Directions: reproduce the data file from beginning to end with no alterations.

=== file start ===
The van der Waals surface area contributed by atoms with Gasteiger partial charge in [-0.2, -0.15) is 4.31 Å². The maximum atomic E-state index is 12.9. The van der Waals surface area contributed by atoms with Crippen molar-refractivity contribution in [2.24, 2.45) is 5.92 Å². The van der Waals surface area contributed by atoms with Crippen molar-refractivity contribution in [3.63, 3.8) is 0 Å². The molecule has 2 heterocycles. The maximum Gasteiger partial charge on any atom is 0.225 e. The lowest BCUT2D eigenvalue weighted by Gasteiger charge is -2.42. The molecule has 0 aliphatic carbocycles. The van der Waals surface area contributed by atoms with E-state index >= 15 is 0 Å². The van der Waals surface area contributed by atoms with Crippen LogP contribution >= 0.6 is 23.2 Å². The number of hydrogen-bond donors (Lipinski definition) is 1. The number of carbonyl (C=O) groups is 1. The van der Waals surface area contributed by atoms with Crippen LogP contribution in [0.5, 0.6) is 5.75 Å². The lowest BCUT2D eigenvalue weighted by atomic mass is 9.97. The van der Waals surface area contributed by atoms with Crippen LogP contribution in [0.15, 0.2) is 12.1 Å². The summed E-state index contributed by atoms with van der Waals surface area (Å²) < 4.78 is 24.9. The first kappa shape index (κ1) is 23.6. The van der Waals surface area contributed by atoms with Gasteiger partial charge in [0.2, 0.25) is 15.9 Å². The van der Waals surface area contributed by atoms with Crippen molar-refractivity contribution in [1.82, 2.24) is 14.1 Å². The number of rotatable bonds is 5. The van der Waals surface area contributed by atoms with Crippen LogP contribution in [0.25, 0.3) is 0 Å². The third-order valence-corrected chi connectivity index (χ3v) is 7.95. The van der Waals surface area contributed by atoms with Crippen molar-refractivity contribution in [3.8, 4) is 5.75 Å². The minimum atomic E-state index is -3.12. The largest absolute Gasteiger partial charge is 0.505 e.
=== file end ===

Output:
The van der Waals surface area contributed by atoms with Gasteiger partial charge in [-0.2, -0.15) is 4.31 Å². The maximum atomic E-state index is 12.9. The van der Waals surface area contributed by atoms with Crippen molar-refractivity contribution in [2.24, 2.45) is 5.92 Å². The van der Waals surface area contributed by atoms with Crippen molar-refractivity contribution in [3.63, 3.8) is 0 Å². The molecule has 2 heterocycles. The maximum Gasteiger partial charge on any atom is 0.225 e. The lowest BCUT2D eigenvalue weighted by Gasteiger charge is -2.42. The molecule has 0 aliphatic carbocycles. The van der Waals surface area contributed by atoms with E-state index >= 15 is 0 Å². The van der Waals surface area contributed by atoms with Crippen LogP contribution >= 0.6 is 23.2 Å². The number of hydrogen-bond donors (Lipinski definition) is 1. The number of carbonyl (C=O) groups is 1. The van der Waals surface area contributed by atoms with Crippen LogP contribution in [0.5, 0.6) is 5.75 Å². The lowest BCUT2D eigenvalue weighted by atomic mass is 9.97. The van der Waals surface area contributed by atoms with Crippen LogP contribution in [0.15, 0.2) is 12.1 Å². The summed E-state index contributed by atoms with van der Waals surface area (Å²) < 4.78 is 24.9. The first kappa shape index (κ1) is 23.6. The van der Waals surface area contributed by atoms with Gasteiger partial charge in [0.2, 0.25) is 15.9 Å². The van der Waals surface area contributed by atoms with Crippen molar-refractivity contribution in [1.82, 2.24) is 14.1 Å². The number of rotatable bonds is 5. The van der Waals surface area contributed by atoms with Crippen LogP contribution in [0.25, 0.3) is 0 Å². The third-order valence-corrected chi connectivity index (χ3v) is 7.95. The van der Waals surface area contributed by atoms with Crippen molar-refractivity contribution in [3.8, 4) is 5.75 Å². The minimum atomic E-state index is -3.12. The largest absolute Gasteiger partial charge is 0.505 e.